TL: Yes, I was attached as director and was actively developing that at Mandalay Pictures. Twittering From The Circus Of The Dead is an adaptation of a highly original short story. We never got the script all the way there, but I’d love to continue to collaborate with Joe.

Let's talk your Warner Bros. movie, THE APPARITION: Did your experience on that sour you to working within the studio system?

TL: Not at all. Warner Bros was not the issue on The Apparition. The Apparition was compromised and watered down every step of the way by other dark forces and nano-managers. It’s a shame, because we had a unique concept, an excellent crew and a great cast. So it was important to me that my next film be much truer to my vision. I’ve had really positive experiences working with producers and executives at various studios, I enjoy the collaboration and love being on the lot. Most of my favorite movies have come out of the studio system. There are bad eggs in both the studio world and independent world, and you become quicker at recognizing who’s a good match and who isn’t. You’ve just got to always ask yourself: “Is the juice worth the squeeze?”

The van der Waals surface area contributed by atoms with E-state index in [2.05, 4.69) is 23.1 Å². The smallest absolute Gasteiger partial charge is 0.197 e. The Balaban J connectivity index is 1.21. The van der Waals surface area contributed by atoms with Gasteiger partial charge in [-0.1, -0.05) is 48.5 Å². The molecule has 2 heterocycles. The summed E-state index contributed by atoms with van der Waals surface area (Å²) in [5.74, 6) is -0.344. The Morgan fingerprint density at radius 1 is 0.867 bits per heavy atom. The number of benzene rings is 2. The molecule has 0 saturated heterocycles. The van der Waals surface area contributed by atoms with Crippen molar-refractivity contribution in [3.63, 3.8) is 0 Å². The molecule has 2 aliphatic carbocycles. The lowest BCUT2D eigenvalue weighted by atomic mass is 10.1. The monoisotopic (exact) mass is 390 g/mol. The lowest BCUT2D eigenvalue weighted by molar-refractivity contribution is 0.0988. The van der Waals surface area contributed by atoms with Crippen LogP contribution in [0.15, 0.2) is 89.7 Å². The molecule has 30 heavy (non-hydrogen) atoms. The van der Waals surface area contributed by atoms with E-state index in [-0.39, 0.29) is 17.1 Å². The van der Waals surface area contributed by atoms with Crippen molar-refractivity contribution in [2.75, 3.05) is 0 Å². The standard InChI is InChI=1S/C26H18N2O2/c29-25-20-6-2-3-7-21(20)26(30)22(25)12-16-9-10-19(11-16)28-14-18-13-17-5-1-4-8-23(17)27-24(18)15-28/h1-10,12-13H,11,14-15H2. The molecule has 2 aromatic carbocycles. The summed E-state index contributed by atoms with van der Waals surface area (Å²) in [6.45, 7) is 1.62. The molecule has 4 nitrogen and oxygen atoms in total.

What is next for you?

TL: I’m currently directing / producing a secret film project and writing a new feature script. The script is kind of a Psychosexual Sci-Fi Thriller. I’m also exploring new forms of storytelling and world-building in other mediums such as real-time mobile augmented reality.

Thank you for your time, Todd.

Thank you!

"Gorgeous Vortex" Teaser

If you want to see a little more on Gorgeous Vortex, it actually has its own site, which will feature new side-story micro films that tie into the strange world Todd has created; you can visit it HERE. V/H/S: VIRAL is currently on Blu-ray and DVD; you can order it HERE.

Extra Tidbit: It should be noted you can only see "Gorgeous Vortex" if you purchase the film.